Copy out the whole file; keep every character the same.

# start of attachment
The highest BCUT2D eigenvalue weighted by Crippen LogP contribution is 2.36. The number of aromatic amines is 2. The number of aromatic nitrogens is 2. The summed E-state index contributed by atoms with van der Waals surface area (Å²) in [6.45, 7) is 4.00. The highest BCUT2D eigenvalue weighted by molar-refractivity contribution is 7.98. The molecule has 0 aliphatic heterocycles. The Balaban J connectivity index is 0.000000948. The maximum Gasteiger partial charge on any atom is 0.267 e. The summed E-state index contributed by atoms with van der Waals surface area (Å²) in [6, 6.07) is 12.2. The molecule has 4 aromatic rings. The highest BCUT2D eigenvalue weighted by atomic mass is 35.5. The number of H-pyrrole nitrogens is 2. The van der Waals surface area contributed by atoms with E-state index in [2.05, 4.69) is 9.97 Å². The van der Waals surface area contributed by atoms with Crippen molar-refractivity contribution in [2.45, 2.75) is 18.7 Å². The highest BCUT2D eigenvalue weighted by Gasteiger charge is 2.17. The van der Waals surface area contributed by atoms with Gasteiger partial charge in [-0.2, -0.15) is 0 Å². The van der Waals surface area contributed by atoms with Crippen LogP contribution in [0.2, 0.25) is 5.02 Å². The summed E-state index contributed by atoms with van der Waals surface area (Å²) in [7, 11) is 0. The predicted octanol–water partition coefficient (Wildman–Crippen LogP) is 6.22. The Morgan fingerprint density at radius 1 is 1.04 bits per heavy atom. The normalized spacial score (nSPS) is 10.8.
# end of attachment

The highest BCUT2D eigenvalue weighted by Crippen LogP contribution is 2.36. The number of aromatic amines is 2. The number of aromatic nitrogens is 2. The summed E-state index contributed by atoms with van der Waals surface area (Å²) in [6.45, 7) is 4.00. The highest BCUT2D eigenvalue weighted by molar-refractivity contribution is 7.98. The molecule has 0 aliphatic heterocycles. The Balaban J connectivity index is 0.000000948. The maximum Gasteiger partial charge on any atom is 0.267 e. The summed E-state index contributed by atoms with van der Waals surface area (Å²) in [6, 6.07) is 12.2. The molecule has 4 aromatic rings. The highest BCUT2D eigenvalue weighted by atomic mass is 35.5. The number of H-pyrrole nitrogens is 2. The van der Waals surface area contributed by atoms with E-state index in [2.05, 4.69) is 9.97 Å². The van der Waals surface area contributed by atoms with Crippen molar-refractivity contribution in [2.45, 2.75) is 18.7 Å². The highest BCUT2D eigenvalue weighted by Gasteiger charge is 2.17. The van der Waals surface area contributed by atoms with Gasteiger partial charge in [-0.2, -0.15) is 0 Å². The van der Waals surface area contributed by atoms with Crippen LogP contribution in [0.2, 0.25) is 5.02 Å². The summed E-state index contributed by atoms with van der Waals surface area (Å²) in [7, 11) is 0. The predicted octanol–water partition coefficient (Wildman–Crippen LogP) is 6.22. The Morgan fingerprint density at radius 1 is 1.04 bits per heavy atom. The normalized spacial score (nSPS) is 10.8.